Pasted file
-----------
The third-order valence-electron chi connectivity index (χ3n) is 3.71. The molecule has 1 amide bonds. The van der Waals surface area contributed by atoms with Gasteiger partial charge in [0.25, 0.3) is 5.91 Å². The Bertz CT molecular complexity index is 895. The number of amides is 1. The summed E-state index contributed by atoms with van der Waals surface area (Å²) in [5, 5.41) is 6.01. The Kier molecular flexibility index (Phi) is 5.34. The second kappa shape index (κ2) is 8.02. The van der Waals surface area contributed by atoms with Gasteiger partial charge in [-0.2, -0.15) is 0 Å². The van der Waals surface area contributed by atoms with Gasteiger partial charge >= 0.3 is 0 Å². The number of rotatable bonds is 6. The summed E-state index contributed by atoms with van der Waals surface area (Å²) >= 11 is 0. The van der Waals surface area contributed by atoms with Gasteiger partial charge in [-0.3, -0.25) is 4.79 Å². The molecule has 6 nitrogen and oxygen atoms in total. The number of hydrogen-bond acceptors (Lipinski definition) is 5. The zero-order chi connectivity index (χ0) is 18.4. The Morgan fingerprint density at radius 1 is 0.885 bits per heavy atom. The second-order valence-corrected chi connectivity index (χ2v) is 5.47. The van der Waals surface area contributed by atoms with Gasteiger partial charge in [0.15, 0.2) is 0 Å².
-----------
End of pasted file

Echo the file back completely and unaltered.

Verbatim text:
The third-order valence-electron chi connectivity index (χ3n) is 3.71. The molecule has 1 amide bonds. The van der Waals surface area contributed by atoms with Gasteiger partial charge in [0.25, 0.3) is 5.91 Å². The Bertz CT molecular complexity index is 895. The number of amides is 1. The summed E-state index contributed by atoms with van der Waals surface area (Å²) in [5, 5.41) is 6.01. The Kier molecular flexibility index (Phi) is 5.34. The second kappa shape index (κ2) is 8.02. The van der Waals surface area contributed by atoms with Gasteiger partial charge in [-0.2, -0.15) is 0 Å². The van der Waals surface area contributed by atoms with Gasteiger partial charge >= 0.3 is 0 Å². The number of rotatable bonds is 6. The summed E-state index contributed by atoms with van der Waals surface area (Å²) >= 11 is 0. The van der Waals surface area contributed by atoms with Gasteiger partial charge in [-0.3, -0.25) is 4.79 Å². The molecule has 6 nitrogen and oxygen atoms in total. The number of hydrogen-bond acceptors (Lipinski definition) is 5. The zero-order chi connectivity index (χ0) is 18.4. The Morgan fingerprint density at radius 1 is 0.885 bits per heavy atom. The second-order valence-corrected chi connectivity index (χ2v) is 5.47. The van der Waals surface area contributed by atoms with Gasteiger partial charge in [0.15, 0.2) is 0 Å².